- Each qualification has its own specific set of courses. Some universities call these papers. You enrol in courses after you get accepted into Massey.
- Course code
- Each course is numbered using 6 digits. The fourth number shows the level of the course. For example, in course 219206, the fourth number is a 2, so it is a 200-level course (usually studied in the second year of full-time study).
- Each course is worth a number of credits. You combine courses (credits) to meet the total number of credits needed for your qualification.
- Some qualifications let you choose what subject you'd like to specialise in. Your major or endorsement is what you will take the majority of your courses in.
- Courses from the Schedule – 120 credits
Include at least 75 credits at 300 level.
Course planning key
- Courses that need to be completed before moving onto a course at the next level. For example, a lot of 200-level courses have 100-level prerequisite courses.
- Courses that must be completed at the same time as another course are known as corequisite courses.
- Some courses are restricted against each other because their content is similar. This means you can only choose one of the offered courses to study and credit to your qualification.
120 credits from courses at 200 level and 300 level selected from the following prefixes:
112 Agribusiness, 117 Animal Science, 119 Agriculture and Horticulture, 120 Plant Biology, 121 Environmental Science, 122 Biochemistry, 123 Chemistry, 138 Agricultural Engineering, 141 Food Technology, 147 Rehabilitation Studies, 151 Nutritional Science,
160 Mathematics, 161 Statistics, 162 Biology, 175 Psychology, 188 Natural Resource Management, 189 Soil Science, 194 Physiology, 196 Ecology, 199 Zoology, 203 Genetics, 214 Health Sciences, 218 Building and Construction, 228 Technology and Engineering,
231 Public Health, 233 Earth Science, 234 Sport and Exercise Science, 235 Māori Resource and Environmental Management, 246 Natural Sciences, 247 College of Sciences, 250 Health, 251 Occupational Health and Safety, 280 Process and Environmental Technology,
281 Electronics and Information Engineering, 282 Mechatronics and Automation Engineering, 283 Agronomy, 284 Horticulture, 285 Plant Health, 286 Equine.
Up to 30 credits may be selected from 127 Property Studies, 150 Māori Studies, 152 Management, 156 Marketing, 178 Economics.
or 120 credits from:
Course code: 227511 Veterinary Clinics and Public Health credits 120
Tuition, demonstration and clinical experience in surgery, anaesthesia, medicine, epidemiology and theriogenology of domestic animals; health and management of production animals; diagnostic procedures, including imaging, necropsies and laboratory tests; and diagnostic reasoning. Professional ethics and legislative obligations to the public and state; the role of veterinary professional organisations and veterinarians as communicators and educators, veterinary business management and the maintenance of physical and mental fitness as a veterinarian. Principles and practical applications of veterinary public health, meat hygiene and quality assurance programmes to meet national and international standards will also be taught. Opportunities for students to gain further experience in chosen areas of interest.View full course details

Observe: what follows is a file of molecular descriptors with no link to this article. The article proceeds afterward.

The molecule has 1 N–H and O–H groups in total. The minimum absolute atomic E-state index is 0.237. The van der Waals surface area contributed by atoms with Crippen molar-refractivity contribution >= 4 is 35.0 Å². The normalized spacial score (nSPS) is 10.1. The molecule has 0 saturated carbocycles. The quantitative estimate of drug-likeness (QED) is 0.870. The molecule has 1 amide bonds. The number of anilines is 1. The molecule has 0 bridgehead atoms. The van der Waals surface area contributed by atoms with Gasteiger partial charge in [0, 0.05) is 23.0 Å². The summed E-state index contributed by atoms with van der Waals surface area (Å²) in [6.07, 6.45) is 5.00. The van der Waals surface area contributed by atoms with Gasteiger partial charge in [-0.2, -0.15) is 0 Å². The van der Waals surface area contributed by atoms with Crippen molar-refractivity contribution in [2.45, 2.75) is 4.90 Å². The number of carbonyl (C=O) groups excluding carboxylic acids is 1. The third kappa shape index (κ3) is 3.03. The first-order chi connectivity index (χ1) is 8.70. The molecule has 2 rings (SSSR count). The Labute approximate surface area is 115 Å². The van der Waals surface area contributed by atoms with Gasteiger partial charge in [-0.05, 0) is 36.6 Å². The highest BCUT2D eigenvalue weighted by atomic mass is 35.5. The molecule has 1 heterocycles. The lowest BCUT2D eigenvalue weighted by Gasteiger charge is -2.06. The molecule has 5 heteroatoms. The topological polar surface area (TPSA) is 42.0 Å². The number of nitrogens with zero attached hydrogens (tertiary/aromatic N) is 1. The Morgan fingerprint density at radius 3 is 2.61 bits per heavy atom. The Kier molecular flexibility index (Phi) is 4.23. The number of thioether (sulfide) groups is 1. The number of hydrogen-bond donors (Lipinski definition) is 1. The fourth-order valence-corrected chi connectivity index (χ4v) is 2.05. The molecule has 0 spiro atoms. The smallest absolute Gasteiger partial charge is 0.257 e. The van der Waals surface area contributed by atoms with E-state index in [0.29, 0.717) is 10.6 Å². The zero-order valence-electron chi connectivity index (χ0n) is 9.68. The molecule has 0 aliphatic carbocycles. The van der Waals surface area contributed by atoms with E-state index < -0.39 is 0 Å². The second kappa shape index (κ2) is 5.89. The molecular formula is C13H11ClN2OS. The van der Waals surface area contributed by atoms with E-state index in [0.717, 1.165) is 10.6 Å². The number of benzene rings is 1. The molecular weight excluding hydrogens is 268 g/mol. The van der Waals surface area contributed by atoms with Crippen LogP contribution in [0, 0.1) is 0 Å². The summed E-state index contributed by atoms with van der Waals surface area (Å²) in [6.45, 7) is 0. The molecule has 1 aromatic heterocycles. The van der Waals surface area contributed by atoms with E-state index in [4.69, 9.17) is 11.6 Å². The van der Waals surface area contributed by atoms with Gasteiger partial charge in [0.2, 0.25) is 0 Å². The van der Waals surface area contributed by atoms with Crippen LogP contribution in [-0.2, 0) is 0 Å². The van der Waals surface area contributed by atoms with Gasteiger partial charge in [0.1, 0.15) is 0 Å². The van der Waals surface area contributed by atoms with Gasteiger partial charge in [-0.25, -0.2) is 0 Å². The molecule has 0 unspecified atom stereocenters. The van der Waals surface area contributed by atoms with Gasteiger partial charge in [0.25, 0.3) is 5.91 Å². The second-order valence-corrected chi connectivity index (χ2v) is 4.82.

Course code: 502701 Workplace-based Learning in the Sciences credits 60
Portfolio of study using technical and clinical experiences in the sciencesView full course details
Course code: 502702 Extended Workplace-based Learning in the Sciences credits 60
Portfolio of study using technical and clinical experiences in the sciencesView full course details
Fees and scholarships
Fees, student loans and free fees scheme
Your tuition fees may be different depending on the courses you choose. Your exact fees will show once you have chosen your courses.
There will also be some compulsory non-tuition fees and for some courses, there may also be charges for things such as study resources, software, trips and contact workshops.
- Get an estimate of the tuition fees for your qualification
- View a list of non-tuition fees that may be payable
Already know which courses you're going to choose?
You can view fees for the courses that make up your qualification on the course details pages.
Student loans (StudyLink) and Fees Free scheme
You may be eligible for a student loan to help towards paying your fees.
The New Zealand Government offers fees-free tertiary study for eligible domestic students. Find out more about the scheme and your eligibility on the Fees Free website. To use the site's eligibility checking tool, you will need your National Student Number.
Current and returning Massey students can find their National Student Number in the student portal.
This information is for estimation purposes only. Actual fees payable will be finalised on confirmation of enrolment. Unless otherwise stated, all fees shown are quoted in New Zealand dollars and include Goods and Services Tax, if any. Before relying on any information on these pages you should also read the University's Disclaimer Notice.